Yasin quit his job after the first year of his MBA, a decision fuelled by his manager's negative reaction to him studying while working. He has never looked back, and now believes firmly in researching problems drawn from personal experiences.

'I was working hard,' says Yasin. 'But I realised that success in the workplace didn’t correspond to the things I thought they did. I had ideas about what would improve my productivity, but they were seen as controversial in that environment.'

Three routes to better employer empathy

Yasin’s work can be divided into three streams. The first (and foundational) idea is this relationship between work life and home life. The second and third relate to the ways organisations can create conditions to manage this ‘spillover'. He looks at ways employers can ensure that only positive, enriching work experiences overflow into home life. His evidence shows that organisations benefit from this extra care and consideration, through the increased dedication and motivation of the employee.

He advocates for a two-way relationship between person and organisation. According to his research, the most effective organisations practise ‘reciprocity’. This means that they create conditions that help their employees perform.

Much of Yasin’s work looks at the benefits of empowering employees. Organisations can empower an individual by allowing them to 'customise' their role. This could range from flexible working arrangements to ‘job crafting’: letting employees adjust specific elements of their roles so they feel ownership and responsibility.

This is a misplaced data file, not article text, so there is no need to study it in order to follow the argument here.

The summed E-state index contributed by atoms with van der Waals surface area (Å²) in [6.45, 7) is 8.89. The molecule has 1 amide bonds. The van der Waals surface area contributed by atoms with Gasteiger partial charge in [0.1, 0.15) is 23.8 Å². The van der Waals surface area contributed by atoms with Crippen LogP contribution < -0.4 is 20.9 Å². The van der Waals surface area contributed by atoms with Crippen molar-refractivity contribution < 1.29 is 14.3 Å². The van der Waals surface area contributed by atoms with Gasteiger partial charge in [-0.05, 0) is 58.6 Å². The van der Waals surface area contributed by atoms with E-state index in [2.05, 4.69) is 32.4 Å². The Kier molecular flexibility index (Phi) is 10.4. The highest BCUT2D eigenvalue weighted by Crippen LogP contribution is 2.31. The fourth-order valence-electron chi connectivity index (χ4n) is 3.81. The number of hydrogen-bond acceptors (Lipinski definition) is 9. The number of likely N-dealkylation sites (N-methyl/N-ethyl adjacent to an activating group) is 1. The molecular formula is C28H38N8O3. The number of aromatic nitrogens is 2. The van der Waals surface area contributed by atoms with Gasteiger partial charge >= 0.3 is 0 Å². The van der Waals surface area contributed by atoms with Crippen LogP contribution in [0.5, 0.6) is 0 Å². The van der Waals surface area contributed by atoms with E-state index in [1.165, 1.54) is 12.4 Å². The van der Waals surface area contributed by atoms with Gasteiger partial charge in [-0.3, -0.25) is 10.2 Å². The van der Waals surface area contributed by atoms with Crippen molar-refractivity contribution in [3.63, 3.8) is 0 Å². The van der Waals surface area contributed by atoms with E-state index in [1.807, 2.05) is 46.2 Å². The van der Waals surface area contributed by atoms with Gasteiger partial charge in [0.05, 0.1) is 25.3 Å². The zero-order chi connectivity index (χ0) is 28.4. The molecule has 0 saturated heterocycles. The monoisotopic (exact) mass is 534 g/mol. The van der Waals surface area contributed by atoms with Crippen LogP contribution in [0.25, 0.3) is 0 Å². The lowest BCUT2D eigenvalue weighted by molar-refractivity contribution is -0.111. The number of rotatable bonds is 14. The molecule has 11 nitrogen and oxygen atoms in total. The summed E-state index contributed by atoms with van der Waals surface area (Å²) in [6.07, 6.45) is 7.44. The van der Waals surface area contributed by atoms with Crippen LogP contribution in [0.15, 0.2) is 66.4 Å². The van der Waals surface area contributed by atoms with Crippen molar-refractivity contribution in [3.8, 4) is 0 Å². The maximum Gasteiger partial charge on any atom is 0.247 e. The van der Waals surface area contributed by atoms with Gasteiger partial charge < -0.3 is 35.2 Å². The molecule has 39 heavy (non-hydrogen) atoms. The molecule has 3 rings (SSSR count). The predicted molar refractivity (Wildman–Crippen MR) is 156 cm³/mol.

Yasin thinks that the most important role of a manager should be to understand employees’ needs and create conditions that accommodate them. If these needs are met, then employee motivation, performance and dedication will increase.

'So here we were able to craft a very important message to managers', says Yasin. 'Put yourself in the shoes of others, take their perspective and try to understand their needs.'

Yasin’s research shows that employees who can customise the terms of their employment have improved wellbeing. This in turn improves their performance at work. A key aspect of this is the recognition that good performance doesn’t happen in isolation. There is a wider context – both at work and at home – that can help or hinder productivity.

All employees are individuals, each with individual circumstances and pressures. So a supportive manager, one who helps create conditions for each individual to succeed, is essential to performance.

How to turn empathy into policy

The real question posed by Yasin’s research is how to formalise something so subjective into organisational policy. Although manager behaviour is the most important factor in empowering employees, an organisation’s culture and policies also play a part.

Next, Yasin plans to look at ways to formalise this managerial empathy into policy. Working with organisations, he hopes to show that prioritising employee wellbeing is not just a matter of compassion, but also strategy.

More about our research